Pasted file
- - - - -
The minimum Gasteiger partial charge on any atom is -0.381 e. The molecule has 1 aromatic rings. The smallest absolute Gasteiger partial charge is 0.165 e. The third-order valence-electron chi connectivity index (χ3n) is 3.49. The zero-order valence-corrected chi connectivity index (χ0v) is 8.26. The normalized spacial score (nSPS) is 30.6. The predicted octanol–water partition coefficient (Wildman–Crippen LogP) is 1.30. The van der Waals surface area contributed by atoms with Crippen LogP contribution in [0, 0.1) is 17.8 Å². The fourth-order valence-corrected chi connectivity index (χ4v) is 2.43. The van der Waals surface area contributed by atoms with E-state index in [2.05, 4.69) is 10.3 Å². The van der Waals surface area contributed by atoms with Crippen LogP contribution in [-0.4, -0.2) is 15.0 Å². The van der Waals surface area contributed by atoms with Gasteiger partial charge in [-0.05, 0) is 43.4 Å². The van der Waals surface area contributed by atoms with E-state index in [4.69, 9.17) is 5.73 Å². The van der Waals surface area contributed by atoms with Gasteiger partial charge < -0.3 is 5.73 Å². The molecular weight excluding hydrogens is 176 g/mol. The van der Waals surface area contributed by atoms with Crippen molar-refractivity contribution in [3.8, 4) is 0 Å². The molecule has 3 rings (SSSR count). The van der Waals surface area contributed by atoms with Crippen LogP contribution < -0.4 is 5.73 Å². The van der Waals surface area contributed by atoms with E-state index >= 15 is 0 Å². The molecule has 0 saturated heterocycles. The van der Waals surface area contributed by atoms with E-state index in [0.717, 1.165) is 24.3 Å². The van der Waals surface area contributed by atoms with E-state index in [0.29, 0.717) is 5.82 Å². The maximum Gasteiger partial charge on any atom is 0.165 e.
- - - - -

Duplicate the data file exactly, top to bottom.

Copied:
The minimum Gasteiger partial charge on any atom is -0.381 e. The molecule has 1 aromatic rings. The smallest absolute Gasteiger partial charge is 0.165 e. The third-order valence-electron chi connectivity index (χ3n) is 3.49. The zero-order valence-corrected chi connectivity index (χ0v) is 8.26. The normalized spacial score (nSPS) is 30.6. The predicted octanol–water partition coefficient (Wildman–Crippen LogP) is 1.30. The van der Waals surface area contributed by atoms with Crippen LogP contribution in [0, 0.1) is 17.8 Å². The fourth-order valence-corrected chi connectivity index (χ4v) is 2.43. The van der Waals surface area contributed by atoms with E-state index in [2.05, 4.69) is 10.3 Å². The van der Waals surface area contributed by atoms with Crippen LogP contribution in [-0.4, -0.2) is 15.0 Å². The van der Waals surface area contributed by atoms with Gasteiger partial charge in [-0.05, 0) is 43.4 Å². The van der Waals surface area contributed by atoms with E-state index in [4.69, 9.17) is 5.73 Å². The van der Waals surface area contributed by atoms with Gasteiger partial charge < -0.3 is 5.73 Å². The molecular weight excluding hydrogens is 176 g/mol. The van der Waals surface area contributed by atoms with Crippen molar-refractivity contribution in [3.8, 4) is 0 Å². The molecule has 3 rings (SSSR count). The van der Waals surface area contributed by atoms with Crippen LogP contribution < -0.4 is 5.73 Å². The van der Waals surface area contributed by atoms with E-state index >= 15 is 0 Å². The molecule has 0 saturated heterocycles. The van der Waals surface area contributed by atoms with E-state index in [0.717, 1.165) is 24.3 Å². The van der Waals surface area contributed by atoms with E-state index in [0.29, 0.717) is 5.82 Å². The maximum Gasteiger partial charge on any atom is 0.165 e.